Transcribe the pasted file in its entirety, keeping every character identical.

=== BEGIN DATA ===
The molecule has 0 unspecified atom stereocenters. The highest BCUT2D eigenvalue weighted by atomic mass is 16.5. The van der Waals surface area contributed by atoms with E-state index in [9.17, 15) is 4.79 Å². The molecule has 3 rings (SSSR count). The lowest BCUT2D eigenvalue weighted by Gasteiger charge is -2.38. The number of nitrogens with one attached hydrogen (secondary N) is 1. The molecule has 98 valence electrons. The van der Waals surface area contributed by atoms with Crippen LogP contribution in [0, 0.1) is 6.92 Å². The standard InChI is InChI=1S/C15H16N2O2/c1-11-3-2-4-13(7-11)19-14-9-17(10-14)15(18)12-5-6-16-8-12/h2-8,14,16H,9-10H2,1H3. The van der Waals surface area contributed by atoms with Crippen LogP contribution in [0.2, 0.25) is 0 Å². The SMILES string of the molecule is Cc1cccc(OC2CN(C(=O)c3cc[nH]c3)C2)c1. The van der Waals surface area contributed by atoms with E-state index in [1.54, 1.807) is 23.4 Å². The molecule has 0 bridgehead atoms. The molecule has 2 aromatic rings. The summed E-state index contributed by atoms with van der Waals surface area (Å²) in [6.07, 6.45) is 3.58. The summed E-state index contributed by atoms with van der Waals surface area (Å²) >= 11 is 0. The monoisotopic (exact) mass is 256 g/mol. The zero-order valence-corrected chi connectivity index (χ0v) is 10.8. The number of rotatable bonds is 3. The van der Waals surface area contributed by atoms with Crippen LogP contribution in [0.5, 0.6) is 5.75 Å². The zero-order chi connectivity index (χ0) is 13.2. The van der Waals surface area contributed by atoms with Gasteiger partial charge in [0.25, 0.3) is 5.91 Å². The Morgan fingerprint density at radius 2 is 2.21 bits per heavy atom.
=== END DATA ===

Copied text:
The molecule has 0 unspecified atom stereocenters. The highest BCUT2D eigenvalue weighted by atomic mass is 16.5. The van der Waals surface area contributed by atoms with E-state index in [9.17, 15) is 4.79 Å². The molecule has 3 rings (SSSR count). The lowest BCUT2D eigenvalue weighted by Gasteiger charge is -2.38. The number of nitrogens with one attached hydrogen (secondary N) is 1. The molecule has 98 valence electrons. The van der Waals surface area contributed by atoms with Crippen LogP contribution in [0, 0.1) is 6.92 Å². The standard InChI is InChI=1S/C15H16N2O2/c1-11-3-2-4-13(7-11)19-14-9-17(10-14)15(18)12-5-6-16-8-12/h2-8,14,16H,9-10H2,1H3. The van der Waals surface area contributed by atoms with Crippen LogP contribution in [0.2, 0.25) is 0 Å². The SMILES string of the molecule is Cc1cccc(OC2CN(C(=O)c3cc[nH]c3)C2)c1. The van der Waals surface area contributed by atoms with E-state index in [1.54, 1.807) is 23.4 Å². The molecule has 0 bridgehead atoms. The molecule has 2 aromatic rings. The summed E-state index contributed by atoms with van der Waals surface area (Å²) in [6.07, 6.45) is 3.58. The summed E-state index contributed by atoms with van der Waals surface area (Å²) >= 11 is 0. The monoisotopic (exact) mass is 256 g/mol. The zero-order valence-corrected chi connectivity index (χ0v) is 10.8. The number of rotatable bonds is 3. The van der Waals surface area contributed by atoms with Crippen LogP contribution in [0.5, 0.6) is 5.75 Å². The zero-order chi connectivity index (χ0) is 13.2. The van der Waals surface area contributed by atoms with Gasteiger partial charge in [0.25, 0.3) is 5.91 Å². The Morgan fingerprint density at radius 2 is 2.21 bits per heavy atom.